CDC does not test, evaluate, or otherwise recommend specific chemical germicides. The CDC dental guidelines pdf icon[PDF-1.2M] provide overall guidance for dental health care personnel to choose from among general classes of products based on infection prevention and control principles. This guidance recommends appropriate application of liquid chemical disinfectants registered with the Environmental Protection Agency (EPA) for use in dental health care settings.
The EPA maintains a list of selected EPA-registered disinfectantsexternal icon.
The ability to kill Mycobacterium tuberculosis is used as a benchmark to measure how well a disinfectant can kill germs. Mycobacteria have among the highest levels of resistance of all microorganisms. Therefore, any germicide with a tuberculocidal claim is considered capable of inactivating a broad spectrum of pathogens, including less resistant organisms such as bloodborne pathogens (e.g., hepatitis B and C viruses, HIV). The use of such products on environmental surfaces plays no role in preventing the spread of tuberculosis (which is airborne).
When used correctly, commercially available disposable disinfectant wipes, cloths, or towelettes are effective for cleaning and disinfecting environmental surfaces in dental settings. Any disinfectant used in a dental setting should be registered by the Environmental Protection Agency (EPA) and be approved for use in health care settings (i.e., hospital grade). Dental health care personnel should always follow manufacturer recommendations for use of cleaners and EPA-registered disinfectants (e.g., amount, dilution, contact time, safe use, disposal). Disinfectant wipes that you can buy at the grocery store are not EPA-registered and are not recommended for use in a dental setting.
Both techniques refer to the two-step procedure used to clean and disinfect environmental surfaces. If using liquid disinfectant, the user would spray the surface with the disinfectant and wipe it using a disposable towel to clean the surface (“spray-wipe”), followed by another “spray” to disinfect the surface. When using disposable disinfectant wipes, the process is described as wipe-discard-wipe because the user uses one wipe to clean the surface, discards the wipe, and uses a second wipe to disinfect the surface. Disinfectant products should not be used as cleaners unless the label indicates the product is suitable for such use. The Centers for Disease Control and Prevention recommends following manufacturer recommendations for use (e.g., amount, dilution, contact time, safe use, disposal).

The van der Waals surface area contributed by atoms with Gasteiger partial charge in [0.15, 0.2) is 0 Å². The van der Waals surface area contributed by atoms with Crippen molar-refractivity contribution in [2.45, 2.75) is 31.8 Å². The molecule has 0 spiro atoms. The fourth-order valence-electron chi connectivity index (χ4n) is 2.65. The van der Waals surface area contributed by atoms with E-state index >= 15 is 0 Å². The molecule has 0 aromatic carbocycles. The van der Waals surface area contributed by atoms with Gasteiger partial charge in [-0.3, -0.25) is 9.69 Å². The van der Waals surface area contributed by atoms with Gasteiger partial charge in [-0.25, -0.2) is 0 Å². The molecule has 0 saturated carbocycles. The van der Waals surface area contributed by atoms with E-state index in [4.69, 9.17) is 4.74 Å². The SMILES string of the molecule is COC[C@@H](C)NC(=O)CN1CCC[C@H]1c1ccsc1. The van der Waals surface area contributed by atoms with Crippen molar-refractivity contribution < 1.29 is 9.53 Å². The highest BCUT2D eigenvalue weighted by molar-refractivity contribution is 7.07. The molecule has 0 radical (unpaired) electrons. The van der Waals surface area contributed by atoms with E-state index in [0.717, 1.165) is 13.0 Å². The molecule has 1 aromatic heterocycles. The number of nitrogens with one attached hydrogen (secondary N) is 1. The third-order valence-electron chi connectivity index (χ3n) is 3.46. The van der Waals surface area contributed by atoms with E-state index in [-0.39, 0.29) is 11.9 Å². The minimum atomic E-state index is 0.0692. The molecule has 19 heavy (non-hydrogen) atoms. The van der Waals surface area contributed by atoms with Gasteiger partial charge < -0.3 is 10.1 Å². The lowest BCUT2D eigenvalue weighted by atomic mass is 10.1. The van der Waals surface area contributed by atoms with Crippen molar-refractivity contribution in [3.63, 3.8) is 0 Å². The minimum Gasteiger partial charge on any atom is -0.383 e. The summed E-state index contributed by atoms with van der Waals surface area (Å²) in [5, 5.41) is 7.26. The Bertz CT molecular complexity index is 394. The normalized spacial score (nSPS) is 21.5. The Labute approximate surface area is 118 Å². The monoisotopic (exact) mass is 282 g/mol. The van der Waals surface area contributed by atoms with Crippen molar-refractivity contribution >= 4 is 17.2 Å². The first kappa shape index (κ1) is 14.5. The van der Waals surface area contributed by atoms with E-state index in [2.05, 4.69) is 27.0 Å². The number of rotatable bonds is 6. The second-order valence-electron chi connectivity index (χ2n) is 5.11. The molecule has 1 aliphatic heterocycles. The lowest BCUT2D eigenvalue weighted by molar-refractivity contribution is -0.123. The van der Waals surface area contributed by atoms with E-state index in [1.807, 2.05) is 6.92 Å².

Because of the risks associated with exposure to chemical disinfectants and contaminated surfaces, dental health care personnel (DHCP) should wear appropriate PPE to prevent exposure to infectious agents or chemicals PPE can include gloves, gowns, masks, and eye protection. Chemical- and puncture-resistant utility gloves offer more protection than patient examination gloves when using hazardous chemicals. DHCP should follow manufacturer instructions and review the manufacturer Safety Data Sheet (formerly called Material Safety Data Sheet) regarding correct procedures for handling or working with hazardous chemicals.
General-purpose utility gloves are not regulated by the Food and Drug Administration because they are not promoted for medical use. Thus, they can be washed and disinfected for reuse.
Consult the manufacturer about appropriate barrier use and disinfection/sterilization procedures for electronic equipment. In the absence of a manufacturer’s cleaning instructions, use barrier protective coverings as appropriate for noncritical equipment surfaces that are 1) touched frequently with gloved hands during patient care, 2) likely to become contaminated with blood or body substances, or 3) hard to clean (e.g., computer keyboards).